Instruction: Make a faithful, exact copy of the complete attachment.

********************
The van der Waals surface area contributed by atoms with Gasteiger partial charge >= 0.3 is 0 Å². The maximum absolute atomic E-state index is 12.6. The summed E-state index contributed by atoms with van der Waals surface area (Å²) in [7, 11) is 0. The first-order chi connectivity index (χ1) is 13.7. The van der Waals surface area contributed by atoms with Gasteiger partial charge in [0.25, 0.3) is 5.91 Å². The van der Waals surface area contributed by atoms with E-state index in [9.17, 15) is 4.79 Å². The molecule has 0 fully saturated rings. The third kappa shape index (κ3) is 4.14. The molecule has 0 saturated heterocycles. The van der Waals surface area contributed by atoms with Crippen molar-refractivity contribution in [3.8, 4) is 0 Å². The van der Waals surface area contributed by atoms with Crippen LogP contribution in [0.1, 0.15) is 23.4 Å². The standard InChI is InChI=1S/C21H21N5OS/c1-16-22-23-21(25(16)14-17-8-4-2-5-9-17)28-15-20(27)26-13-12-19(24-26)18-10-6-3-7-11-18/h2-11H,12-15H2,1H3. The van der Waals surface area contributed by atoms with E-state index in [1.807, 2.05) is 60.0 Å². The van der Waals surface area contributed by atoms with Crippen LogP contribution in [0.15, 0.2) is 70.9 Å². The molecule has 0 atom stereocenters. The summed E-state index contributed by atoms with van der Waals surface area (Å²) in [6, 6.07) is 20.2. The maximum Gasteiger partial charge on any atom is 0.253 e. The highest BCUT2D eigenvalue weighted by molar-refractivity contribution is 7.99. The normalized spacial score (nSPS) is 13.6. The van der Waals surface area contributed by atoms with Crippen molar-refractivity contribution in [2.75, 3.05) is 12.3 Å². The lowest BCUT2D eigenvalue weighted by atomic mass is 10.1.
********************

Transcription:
The van der Waals surface area contributed by atoms with Gasteiger partial charge >= 0.3 is 0 Å². The maximum absolute atomic E-state index is 12.6. The summed E-state index contributed by atoms with van der Waals surface area (Å²) in [7, 11) is 0. The first-order chi connectivity index (χ1) is 13.7. The van der Waals surface area contributed by atoms with Gasteiger partial charge in [0.25, 0.3) is 5.91 Å². The van der Waals surface area contributed by atoms with E-state index in [9.17, 15) is 4.79 Å². The molecule has 0 fully saturated rings. The third kappa shape index (κ3) is 4.14. The molecule has 0 saturated heterocycles. The van der Waals surface area contributed by atoms with Crippen molar-refractivity contribution in [3.8, 4) is 0 Å². The van der Waals surface area contributed by atoms with Crippen LogP contribution in [0.1, 0.15) is 23.4 Å². The standard InChI is InChI=1S/C21H21N5OS/c1-16-22-23-21(25(16)14-17-8-4-2-5-9-17)28-15-20(27)26-13-12-19(24-26)18-10-6-3-7-11-18/h2-11H,12-15H2,1H3. The van der Waals surface area contributed by atoms with E-state index in [1.807, 2.05) is 60.0 Å². The van der Waals surface area contributed by atoms with Crippen LogP contribution in [0.15, 0.2) is 70.9 Å². The molecule has 0 atom stereocenters. The summed E-state index contributed by atoms with van der Waals surface area (Å²) in [6, 6.07) is 20.2. The maximum Gasteiger partial charge on any atom is 0.253 e. The highest BCUT2D eigenvalue weighted by molar-refractivity contribution is 7.99. The normalized spacial score (nSPS) is 13.6. The van der Waals surface area contributed by atoms with Crippen molar-refractivity contribution in [2.75, 3.05) is 12.3 Å². The lowest BCUT2D eigenvalue weighted by atomic mass is 10.1.